Major League Baseball denies the Mets the right to wear 9/11 tribute caps


A foolish consistency is the hobgoblin of little minds. Exhibit A, Major League Baseball.

The Mets — the team which in many ways served as the focal point of baseball’s return after 9/11 — had petitioned to allow players to wear NYPD and NYFD tribute caps in honor of the 10th anniversary. Just as they did after 9/11 itself.  MLB denied it, however, issuing a league-wide memo on uniforms, saying teams must wear their everyday caps with a small flag on the side instead. A no-go for the Mets. A ruling to which they adhered for tonight’s game (the Mets lost to the Cubs 10-6  in 11 innings). A stupid, stupid ruling to which they adhered.

Yes, Major League Baseball routinely denies the requests of teams to alter their caps in any way and yes, it’s understandable. There was a trend several years ago of players writing messages to injured teammates and friends and stuff, and baseball felt the need to crack down lest caps turn into the next generation of Jim McMahon headbands. I get it.

But this is just idiotic.  No one’s sensibilities would have been offended by this. Given that the tribute was to be tied to this, the anniversary of a date set in time, it would not open the door to other unofficial hats or “tributes” to more questionable causes. Baseball’s decision here makes no sense to me. It’s mindless adherence to a rule and, ultimately, it’s heartless in effect.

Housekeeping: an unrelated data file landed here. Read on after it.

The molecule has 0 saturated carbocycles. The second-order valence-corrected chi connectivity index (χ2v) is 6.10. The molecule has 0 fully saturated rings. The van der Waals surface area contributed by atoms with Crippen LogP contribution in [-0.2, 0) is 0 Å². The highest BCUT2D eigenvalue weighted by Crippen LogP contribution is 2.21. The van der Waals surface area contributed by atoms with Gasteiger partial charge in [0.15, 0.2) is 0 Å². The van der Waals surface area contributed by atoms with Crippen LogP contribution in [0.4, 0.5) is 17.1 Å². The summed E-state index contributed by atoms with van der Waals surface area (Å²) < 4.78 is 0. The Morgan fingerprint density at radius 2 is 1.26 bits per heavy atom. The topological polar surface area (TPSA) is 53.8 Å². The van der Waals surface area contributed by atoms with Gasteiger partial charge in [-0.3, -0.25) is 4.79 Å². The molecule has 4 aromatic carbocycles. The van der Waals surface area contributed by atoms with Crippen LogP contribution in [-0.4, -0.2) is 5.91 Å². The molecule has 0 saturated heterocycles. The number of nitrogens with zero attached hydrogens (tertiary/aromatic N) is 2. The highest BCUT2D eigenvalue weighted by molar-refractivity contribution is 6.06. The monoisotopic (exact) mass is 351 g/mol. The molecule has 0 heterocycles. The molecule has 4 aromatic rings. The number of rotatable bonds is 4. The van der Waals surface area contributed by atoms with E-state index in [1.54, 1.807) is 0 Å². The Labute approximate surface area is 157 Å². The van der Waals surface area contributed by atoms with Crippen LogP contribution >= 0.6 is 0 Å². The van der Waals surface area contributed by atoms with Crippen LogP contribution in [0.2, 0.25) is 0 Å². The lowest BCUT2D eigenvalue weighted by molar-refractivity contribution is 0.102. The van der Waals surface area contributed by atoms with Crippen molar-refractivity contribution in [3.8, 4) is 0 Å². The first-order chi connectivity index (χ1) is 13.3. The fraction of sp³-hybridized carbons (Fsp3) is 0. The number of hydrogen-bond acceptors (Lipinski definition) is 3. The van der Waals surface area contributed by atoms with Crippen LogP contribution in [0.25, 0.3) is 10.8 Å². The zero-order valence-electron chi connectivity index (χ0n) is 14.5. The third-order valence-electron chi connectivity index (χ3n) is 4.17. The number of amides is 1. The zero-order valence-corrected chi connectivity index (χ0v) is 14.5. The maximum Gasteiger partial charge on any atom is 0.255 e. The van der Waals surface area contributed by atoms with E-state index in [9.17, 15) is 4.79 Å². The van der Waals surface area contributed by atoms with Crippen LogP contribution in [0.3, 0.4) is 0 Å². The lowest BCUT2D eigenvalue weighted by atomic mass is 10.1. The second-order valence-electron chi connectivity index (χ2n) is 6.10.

Bad move, Bud. Bad move.

Clayton Kershaw completes spring training with a 0.00 ERA

Getty Images

Clayton Kershaw had nothing left to prove when he exited the mound during his last Cactus League start on Friday. He finished camp with a 0.00 ERA, made all the more impressive after he extended his scoreless streak to 21 1/3 innings following 6 2/3 frames of one-hit ball against the Royals.

In six spring training starts this year, the Dodgers southpaw racked up 12 hits, four walks and 23 strikeouts. His velocity appeared to fluctuate between the high-80s and low-90s from start to start, but manager Dave Roberts told reporters that he expects Kershaw to get back up to the 93 m.p.h. range next week. Kershaw is tabbed for his eighth consecutive Opening Day start on Thursday.

The 30-year-old lefty is poised to enter his 11th season with the club in 2018. He went 18-4 in 27 starts last year and turned in a 2.31 ERA, 1.5 BB/9 and 10.4 SO/9 over 175 innings. He suffered his fair share of bumps and bruises along the way, including a lower back strain that required a five-week stay on the disabled list.

The Dodgers will open their season against the Giants on Thursday, March 29 at 7:08 PM ET. Given the sudden rash of injuries that hit the Giants’ rotation earlier today, Kershaw’s Opening Day opponent has not yet been announced.